It’s Electric!: The Cardiac Conduction System

The healthy heart pumps five to six liters of blood every minute—if you’re like me and visualized that as three two-liter soda bottles, you know that’s a lotta liquid. The pumping motion of the heart is a result of electrical impulses that coordinate the contraction of the heart’s chambers. Generated in the heart itself but controlled by the autonomic nervous system, those impulses spread from cell to cell to make the muscles contract. The rhythm of those contractions creates the heartbeat. 

Today on the Visible Body blog, we’ll highlight the heart’s conduction system, from the node that creates the first electric impulses to the fibers that deliver those impulses to the chambers. We’ll also talk about sick sinus syndrome, a condition that causes an irregular heartbeat. 

If you’re an instructor looking for new ways to teach the conduction system, check out this video!

Sinoatrial node

Known as the SA node for short, the sinoatrial node is nicknamed the pacemaker. The SA node is flat, up to 25 millimeters in length, and is located in the superior posterolateral wall of the right atrium in the subepicardial layer of the heart. It’s made up of pacemaker cells: myocardial cells that are specialized to conduct electrical impulses. 

The SA node generates an electrical stimulus 60-100 times per minute, creating the sinus rhythm, which is the normal electrical pattern of the heart. 

A pathway called the interatrial bundle carries impulses to the left atrium.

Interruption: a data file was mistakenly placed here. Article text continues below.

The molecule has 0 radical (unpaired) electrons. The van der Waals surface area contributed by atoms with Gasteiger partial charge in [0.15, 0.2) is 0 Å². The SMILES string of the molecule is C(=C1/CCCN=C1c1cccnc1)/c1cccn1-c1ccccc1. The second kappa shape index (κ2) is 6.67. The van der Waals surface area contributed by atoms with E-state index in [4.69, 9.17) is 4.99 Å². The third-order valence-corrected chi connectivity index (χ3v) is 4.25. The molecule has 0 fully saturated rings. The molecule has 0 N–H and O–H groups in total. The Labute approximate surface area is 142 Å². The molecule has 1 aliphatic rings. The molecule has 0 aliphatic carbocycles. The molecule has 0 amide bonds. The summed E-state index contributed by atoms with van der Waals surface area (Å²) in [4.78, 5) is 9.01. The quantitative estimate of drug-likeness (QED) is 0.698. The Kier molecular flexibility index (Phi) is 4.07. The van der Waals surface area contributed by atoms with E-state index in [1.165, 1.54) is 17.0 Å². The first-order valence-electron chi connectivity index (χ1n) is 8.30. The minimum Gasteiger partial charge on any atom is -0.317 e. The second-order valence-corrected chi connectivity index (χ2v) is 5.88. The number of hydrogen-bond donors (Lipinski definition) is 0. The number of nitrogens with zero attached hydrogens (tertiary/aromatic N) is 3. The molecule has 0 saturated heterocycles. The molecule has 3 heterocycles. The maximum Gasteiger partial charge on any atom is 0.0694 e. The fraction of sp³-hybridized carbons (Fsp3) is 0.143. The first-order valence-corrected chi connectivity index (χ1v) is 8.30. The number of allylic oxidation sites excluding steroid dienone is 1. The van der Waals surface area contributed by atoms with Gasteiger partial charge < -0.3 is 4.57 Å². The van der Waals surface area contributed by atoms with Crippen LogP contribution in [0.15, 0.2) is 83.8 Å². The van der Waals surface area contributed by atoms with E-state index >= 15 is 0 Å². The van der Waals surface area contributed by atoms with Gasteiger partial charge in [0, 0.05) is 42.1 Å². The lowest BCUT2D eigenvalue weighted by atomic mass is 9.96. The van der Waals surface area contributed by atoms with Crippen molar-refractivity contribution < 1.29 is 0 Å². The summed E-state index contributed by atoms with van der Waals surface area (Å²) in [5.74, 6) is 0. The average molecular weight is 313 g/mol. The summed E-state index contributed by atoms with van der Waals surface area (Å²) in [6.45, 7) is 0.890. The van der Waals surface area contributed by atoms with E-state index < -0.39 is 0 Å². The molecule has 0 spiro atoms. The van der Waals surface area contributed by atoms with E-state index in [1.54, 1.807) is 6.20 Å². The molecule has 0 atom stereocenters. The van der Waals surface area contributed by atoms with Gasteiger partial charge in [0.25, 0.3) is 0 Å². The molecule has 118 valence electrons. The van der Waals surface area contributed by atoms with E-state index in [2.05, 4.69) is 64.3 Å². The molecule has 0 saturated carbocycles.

Each impulse spreads throughout the right atrium through internodal pathways. The internodal pathways are made up of anterior, middle, and posterior bands, and they connect the SA node to the atrioventricular (AV) node, located on the upper part of the right atrium. This journey takes about 50 milliseconds

SA-nodeGIF from Human Anatomy Atlas

Atrioventricular node

The atrioventricular or AV node is the “secondary pacemaker” of the heart. The main job of this conducting tissue bundle is to act as the middleman, conducting electrical impulses received from the SA node into the bundle of His. 

Made up of pacemaker cells and transition cells, the AV node is smaller than the SA node and is located in the posteroinferior part of the interatrial septum. 

The AV node creates a slight pause before the electrical impulse is sent down the line. This pause allows the atrial cardiomyocytes to pump blood into the ventricles before the next impulse reaches the ventricles. 

The AV node conducts electricity slower the more it is stimulated. This protects against an excessive heart rate if the heart were to beat irregularly.

AV-nodeGIF from Human Anatomy Atlas

Bundle of His and the left and right bundle branches

Named for Swiss cardiologist Wilhelm His Jr, the bundle of His is made of wide muscle fibers that conduct electrical impulses quickly. 

The bundle begins where the AV node enters the central fibrous body of the heart. It consists of three regions:

  • The penetrating bundle, which enters the central fibrous body
  • The nonbranching bundle, which passes through the central fibrous body
  • The branching bundle, which exits the central fibrous body 

The branching bundle does what a branching bundle does best: it branches. It branches into the left and right bundles. 

The right bundle branch is to the right of the septum and branches into the right ventricular walls and on to the right side of the ventricular apex, where it then enters the septomarginal moderator band and reaches the right anterior papillary muscles. The right bundle branch is responsible for delivering the electrical impulse to the right ventricle. 

The left bundle branch is bigger than the right—the left side of the heart is bigger, so this makes sense. It consists of two fibers: one anterior and one posterior. Similar to its right bundle cousin, the left bundle branch moves along the left side of the septum and delivers the electrical impulse to the left ventricle.